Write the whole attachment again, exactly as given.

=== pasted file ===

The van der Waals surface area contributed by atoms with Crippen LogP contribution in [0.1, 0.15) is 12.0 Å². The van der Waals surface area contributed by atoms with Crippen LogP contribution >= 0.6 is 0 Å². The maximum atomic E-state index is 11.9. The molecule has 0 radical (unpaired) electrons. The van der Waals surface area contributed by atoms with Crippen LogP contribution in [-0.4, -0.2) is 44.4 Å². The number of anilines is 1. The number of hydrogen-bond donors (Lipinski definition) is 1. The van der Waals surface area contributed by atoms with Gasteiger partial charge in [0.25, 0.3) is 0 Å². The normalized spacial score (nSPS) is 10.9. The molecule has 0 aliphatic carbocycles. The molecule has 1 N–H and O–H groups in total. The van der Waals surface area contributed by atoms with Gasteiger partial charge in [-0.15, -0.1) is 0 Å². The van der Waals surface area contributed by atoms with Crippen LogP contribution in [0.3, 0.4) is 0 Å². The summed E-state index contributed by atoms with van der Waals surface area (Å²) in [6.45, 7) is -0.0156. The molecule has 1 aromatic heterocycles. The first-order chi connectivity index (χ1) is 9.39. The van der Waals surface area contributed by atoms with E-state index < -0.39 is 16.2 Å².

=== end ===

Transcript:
The van der Waals surface area contributed by atoms with Crippen LogP contribution in [0.1, 0.15) is 12.0 Å². The van der Waals surface area contributed by atoms with Crippen LogP contribution >= 0.6 is 0 Å². The maximum atomic E-state index is 11.9. The molecule has 0 radical (unpaired) electrons. The van der Waals surface area contributed by atoms with Crippen LogP contribution in [-0.4, -0.2) is 44.4 Å². The number of anilines is 1. The number of hydrogen-bond donors (Lipinski definition) is 1. The van der Waals surface area contributed by atoms with Gasteiger partial charge in [0.25, 0.3) is 0 Å². The normalized spacial score (nSPS) is 10.9. The molecule has 0 aliphatic carbocycles. The molecule has 1 N–H and O–H groups in total. The van der Waals surface area contributed by atoms with Gasteiger partial charge in [-0.15, -0.1) is 0 Å². The van der Waals surface area contributed by atoms with Crippen LogP contribution in [0.3, 0.4) is 0 Å². The summed E-state index contributed by atoms with van der Waals surface area (Å²) in [6.45, 7) is -0.0156. The molecule has 1 aromatic heterocycles. The first-order chi connectivity index (χ1) is 9.39. The van der Waals surface area contributed by atoms with E-state index < -0.39 is 16.2 Å².